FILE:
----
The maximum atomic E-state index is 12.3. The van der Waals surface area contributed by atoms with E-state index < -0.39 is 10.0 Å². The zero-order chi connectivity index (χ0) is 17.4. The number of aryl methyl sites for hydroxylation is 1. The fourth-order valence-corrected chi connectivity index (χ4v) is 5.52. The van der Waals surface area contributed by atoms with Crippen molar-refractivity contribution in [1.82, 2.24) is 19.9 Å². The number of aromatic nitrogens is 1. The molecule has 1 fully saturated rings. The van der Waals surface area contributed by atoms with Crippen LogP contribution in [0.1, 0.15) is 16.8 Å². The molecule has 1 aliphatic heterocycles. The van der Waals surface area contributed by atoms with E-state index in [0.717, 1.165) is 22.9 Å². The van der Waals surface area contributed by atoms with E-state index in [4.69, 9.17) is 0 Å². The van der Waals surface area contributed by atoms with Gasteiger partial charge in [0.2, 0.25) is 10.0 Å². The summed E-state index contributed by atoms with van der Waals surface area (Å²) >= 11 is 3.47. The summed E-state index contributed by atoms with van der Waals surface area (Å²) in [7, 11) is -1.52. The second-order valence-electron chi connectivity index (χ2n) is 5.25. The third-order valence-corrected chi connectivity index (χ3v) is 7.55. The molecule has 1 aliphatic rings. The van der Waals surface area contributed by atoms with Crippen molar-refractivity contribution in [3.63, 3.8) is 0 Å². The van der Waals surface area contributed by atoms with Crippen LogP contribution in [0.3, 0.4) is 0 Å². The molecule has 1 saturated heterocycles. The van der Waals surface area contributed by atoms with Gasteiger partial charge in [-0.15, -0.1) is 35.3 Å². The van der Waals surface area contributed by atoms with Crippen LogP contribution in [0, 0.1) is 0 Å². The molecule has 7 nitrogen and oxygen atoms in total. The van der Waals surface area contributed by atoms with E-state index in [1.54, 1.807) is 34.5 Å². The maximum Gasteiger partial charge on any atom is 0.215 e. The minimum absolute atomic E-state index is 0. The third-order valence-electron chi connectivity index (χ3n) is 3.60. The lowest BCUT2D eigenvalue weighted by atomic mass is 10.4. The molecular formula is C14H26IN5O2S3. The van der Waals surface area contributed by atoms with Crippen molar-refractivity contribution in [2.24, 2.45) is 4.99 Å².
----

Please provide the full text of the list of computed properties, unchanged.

The maximum atomic E-state index is 12.3. The van der Waals surface area contributed by atoms with E-state index < -0.39 is 10.0 Å². The zero-order chi connectivity index (χ0) is 17.4. The number of aryl methyl sites for hydroxylation is 1. The fourth-order valence-corrected chi connectivity index (χ4v) is 5.52. The van der Waals surface area contributed by atoms with Crippen molar-refractivity contribution in [1.82, 2.24) is 19.9 Å². The number of aromatic nitrogens is 1. The molecule has 1 fully saturated rings. The van der Waals surface area contributed by atoms with Crippen LogP contribution in [0.1, 0.15) is 16.8 Å². The molecule has 1 aliphatic heterocycles. The van der Waals surface area contributed by atoms with E-state index in [0.717, 1.165) is 22.9 Å². The van der Waals surface area contributed by atoms with E-state index in [4.69, 9.17) is 0 Å². The van der Waals surface area contributed by atoms with Gasteiger partial charge in [0.2, 0.25) is 10.0 Å². The summed E-state index contributed by atoms with van der Waals surface area (Å²) >= 11 is 3.47. The summed E-state index contributed by atoms with van der Waals surface area (Å²) in [7, 11) is -1.52. The second-order valence-electron chi connectivity index (χ2n) is 5.25. The third-order valence-corrected chi connectivity index (χ3v) is 7.55. The molecule has 1 aliphatic rings. The van der Waals surface area contributed by atoms with Crippen molar-refractivity contribution in [3.63, 3.8) is 0 Å². The van der Waals surface area contributed by atoms with Crippen LogP contribution in [0.3, 0.4) is 0 Å². The molecule has 1 saturated heterocycles. The van der Waals surface area contributed by atoms with Gasteiger partial charge in [-0.15, -0.1) is 35.3 Å². The van der Waals surface area contributed by atoms with Crippen LogP contribution in [0, 0.1) is 0 Å². The molecule has 7 nitrogen and oxygen atoms in total. The van der Waals surface area contributed by atoms with E-state index in [1.54, 1.807) is 34.5 Å². The maximum Gasteiger partial charge on any atom is 0.215 e. The minimum absolute atomic E-state index is 0. The third-order valence-electron chi connectivity index (χ3n) is 3.60. The lowest BCUT2D eigenvalue weighted by atomic mass is 10.4. The molecular formula is C14H26IN5O2S3. The van der Waals surface area contributed by atoms with Crippen molar-refractivity contribution in [2.24, 2.45) is 4.99 Å².